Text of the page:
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 The Hound presents a Poxing Pesky Q&A...
  Enk and Adi...Xan in control...

    Back in April 2002 The Amazing Adrenalini Brothers were warming
    up for their first UK appearances....

    Pesky Ltd
   P is for Pesky          P is for POX         A is for Action
    David Hodgson          The POX               Last word
    speaks...                  talk too..               from THe Hound...


    The Amazing Adrenalini Brothers are Xan, Adi and Enk, a talentless trio
    of circus daredevils who, ordinarily would have died a thousand grisly
    deaths by now. But this is a cartoon, so the hapless troupe are forever
    able to come back for more humiliation and calamity. So far 10 of their
    extraordinary performances have been captured on film. Clocking in at
    2'30", each has been produced with extraordinary efficiency using just
    Flash animation software. The BBC are currently showing each film as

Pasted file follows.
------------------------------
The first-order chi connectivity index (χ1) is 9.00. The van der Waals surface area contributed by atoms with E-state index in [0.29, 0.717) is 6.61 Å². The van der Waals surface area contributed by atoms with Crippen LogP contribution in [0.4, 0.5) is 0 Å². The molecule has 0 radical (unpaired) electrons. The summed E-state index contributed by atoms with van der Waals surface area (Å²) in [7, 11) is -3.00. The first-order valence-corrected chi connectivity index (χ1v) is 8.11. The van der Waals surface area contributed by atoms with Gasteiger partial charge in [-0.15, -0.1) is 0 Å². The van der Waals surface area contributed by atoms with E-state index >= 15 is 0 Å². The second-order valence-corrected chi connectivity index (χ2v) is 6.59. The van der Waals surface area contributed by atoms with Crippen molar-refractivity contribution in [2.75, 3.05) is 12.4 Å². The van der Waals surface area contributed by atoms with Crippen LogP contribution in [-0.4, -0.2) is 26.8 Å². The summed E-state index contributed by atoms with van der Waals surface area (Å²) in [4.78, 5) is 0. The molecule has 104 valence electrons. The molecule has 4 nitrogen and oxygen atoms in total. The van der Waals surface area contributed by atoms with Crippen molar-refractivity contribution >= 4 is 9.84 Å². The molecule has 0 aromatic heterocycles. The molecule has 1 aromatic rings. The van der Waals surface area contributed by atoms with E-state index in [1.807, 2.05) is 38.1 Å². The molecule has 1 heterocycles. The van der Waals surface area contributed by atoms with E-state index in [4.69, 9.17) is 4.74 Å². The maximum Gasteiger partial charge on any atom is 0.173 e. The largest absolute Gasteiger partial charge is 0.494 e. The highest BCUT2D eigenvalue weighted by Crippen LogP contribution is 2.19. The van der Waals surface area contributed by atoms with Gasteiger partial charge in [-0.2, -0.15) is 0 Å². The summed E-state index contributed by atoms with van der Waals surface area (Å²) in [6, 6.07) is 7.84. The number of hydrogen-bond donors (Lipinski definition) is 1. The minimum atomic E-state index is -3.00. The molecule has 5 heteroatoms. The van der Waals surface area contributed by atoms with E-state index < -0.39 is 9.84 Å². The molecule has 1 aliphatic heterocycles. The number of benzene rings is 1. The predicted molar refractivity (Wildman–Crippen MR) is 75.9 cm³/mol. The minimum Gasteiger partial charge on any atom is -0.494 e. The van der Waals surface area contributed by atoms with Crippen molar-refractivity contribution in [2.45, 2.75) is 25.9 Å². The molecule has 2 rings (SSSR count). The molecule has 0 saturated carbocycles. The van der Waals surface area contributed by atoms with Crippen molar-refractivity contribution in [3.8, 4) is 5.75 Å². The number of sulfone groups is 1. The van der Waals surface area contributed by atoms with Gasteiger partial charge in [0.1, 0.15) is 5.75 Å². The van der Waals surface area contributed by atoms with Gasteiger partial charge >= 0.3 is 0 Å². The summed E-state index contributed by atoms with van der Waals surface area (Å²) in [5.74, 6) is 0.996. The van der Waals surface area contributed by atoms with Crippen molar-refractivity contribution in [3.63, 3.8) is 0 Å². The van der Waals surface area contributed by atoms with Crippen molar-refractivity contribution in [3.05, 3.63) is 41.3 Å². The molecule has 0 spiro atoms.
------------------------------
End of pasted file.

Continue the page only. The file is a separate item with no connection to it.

it is finished on their CBBC website, with a terrestrial broadcast to follow.
    The results give encouragement to budding home animators like myself
    around the globe. But of course, it's not quite as simple as that...

    Firstly you need a Great Idea.The Adrenalinis were born from the twisted
    minds of The POX, a lauded trio of comedy writers whose work has
    featured in shows on BBC2, BBC3, Play UK, Channel 4, Channel 5, ITV,
    Radio 4, and on the web courtesy of such ridiculously painful delights
    as their Pygmy Shrew site - Ouch!

    Then you need a co-production partner like Pesky. Pesky's animation
    CV includes tv idents for OnDigital, websites for companies and products
    like Fruit-Tella, online games including a Puking Maria game for the